If you’re curious, this is Tubi’s entire anime library (as of this writing):
- Angel Beats
- Death Note
- Duel Masters
- Flying Witch
- Haven’t You Heard? I’m Sakamoto
- Millennium Actress
- Persona 4: The Animation
- Sailor Moon
- Sailor Moon Crystal
- Tanaka-kun is Always Listless
- Transformers Armada
- Transformers Energon
- Transformers Cybertron
- Yu-Gi-Oh! 5Ds
There’s even some tangentially related stuff like Zyuranger, Dairanger and western Transformers shows like the original, Beast Machines and Animated. Sure, a lot of it’s stuff you can watch through Crunchyroll, The Anime Network, ConTV or ShoutFactoryTV, but how many of you knew those non-CR services existed until now? It never hurts to have options either.
The US makes it out with a slightly better anime catalog on Tubi, though. Their deal with Starz has netted them the Manga Entertainment library, so things like Redline, the entirety of the pre-Arise Ghost in the Shell catalog, as well as some Nozomi releases like Utena, are up there. Between Shomi and Superchannel, I’m sure someone has the Canadian streaming rights to all of that, but ¯\_(ツ)_/¯
Writing this post made me think about Neon Alley. When it was announced, a lot of detractors felt a linear service in 2012 was a terrible idea. Yet, four years later, a lot of the on-demand platforms those same people were using as examples of what to do, are now looking towards linear options. It seems you just can’t beat the power of accidental discovery or a hand curated lineup of content. Maybe the key here is options – these aren’t replacing the traditional VOD formats of those services, they’re acting as companions to them. Despite what I said earlier about Neon Alley eventually getting an on-demand service, it wasn’t on-demand in the truest sense. It was more of a catch-up service than anything else. I made the mistake of using Neon Alley mid-season, so when I wanted to watch Madoka Magica, I was lost. The linear run was already in the last quarter of the show and the catch-up service only had the past few weeks of episodes, not from episode 1. That’s horrible.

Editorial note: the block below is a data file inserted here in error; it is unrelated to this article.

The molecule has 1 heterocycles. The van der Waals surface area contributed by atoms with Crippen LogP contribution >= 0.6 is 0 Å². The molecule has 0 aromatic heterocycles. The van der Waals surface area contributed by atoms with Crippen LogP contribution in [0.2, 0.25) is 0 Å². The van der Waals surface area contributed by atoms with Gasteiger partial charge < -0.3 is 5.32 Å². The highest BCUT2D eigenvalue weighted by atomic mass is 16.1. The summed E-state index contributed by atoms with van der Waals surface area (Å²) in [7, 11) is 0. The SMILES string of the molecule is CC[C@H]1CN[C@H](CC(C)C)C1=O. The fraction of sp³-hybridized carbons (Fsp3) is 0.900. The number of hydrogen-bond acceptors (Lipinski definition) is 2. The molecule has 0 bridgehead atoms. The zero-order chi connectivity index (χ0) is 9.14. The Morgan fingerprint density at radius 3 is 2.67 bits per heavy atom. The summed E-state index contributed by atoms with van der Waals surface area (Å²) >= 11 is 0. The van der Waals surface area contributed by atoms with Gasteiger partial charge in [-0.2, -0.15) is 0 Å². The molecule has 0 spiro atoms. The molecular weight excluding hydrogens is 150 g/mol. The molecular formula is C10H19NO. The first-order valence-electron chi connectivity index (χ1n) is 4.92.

Maybe Viz’s biggest failure was that Neon Alley was an IPTV service and not an IPTV channel. It was in this no-man’s land of being aimed at the casual anime fan, but requiring an individual subscription and app launcher. You couldn’t channel surf with Neon Alley, and unless you knew what it was, you wouldn’t get the opportunity to watch it. That seemed anti-casual. The continued success of Toonami in the US proves there’s a market for something like Neon Alley, but maybe just as an IPTV channel alongside others on a service like Sling or PlayStation Vue, and not as its own full blown service. I think there’s a possibility that happens. Assuming this wasn’t just chest-thumping and it actually develops into something, it’s hard to think Funimation is going to launch another seldom carried cable channel in 2016. There’s also the faint possibility of Sony taking the opportunity to properly launch the Animax brand in North America through Vue. Aniplex is their anime production hub and they have a large catalog – one that Viz leveraged for Neon Alley, so it’s not entirely impossible.
While writing this article, it also dawned on me that this deal is really only good for Viz’s library content. Now that they don’t need to feed the beast that was Neon Alley, they don’t license a whole lot of anime anymore. Yeah, JoJo’s Bizarre Adventure, Sailor Moon Crystal, One Punch Man and Terra Formas – but none of those were Viz exclusive simulcasts. You could watch them on Crunchyroll or Daisuki. The days of them hoarding new stuff on Hulu seemed to have ended long before this Tubi deal. Oh well, that’s only a good thing.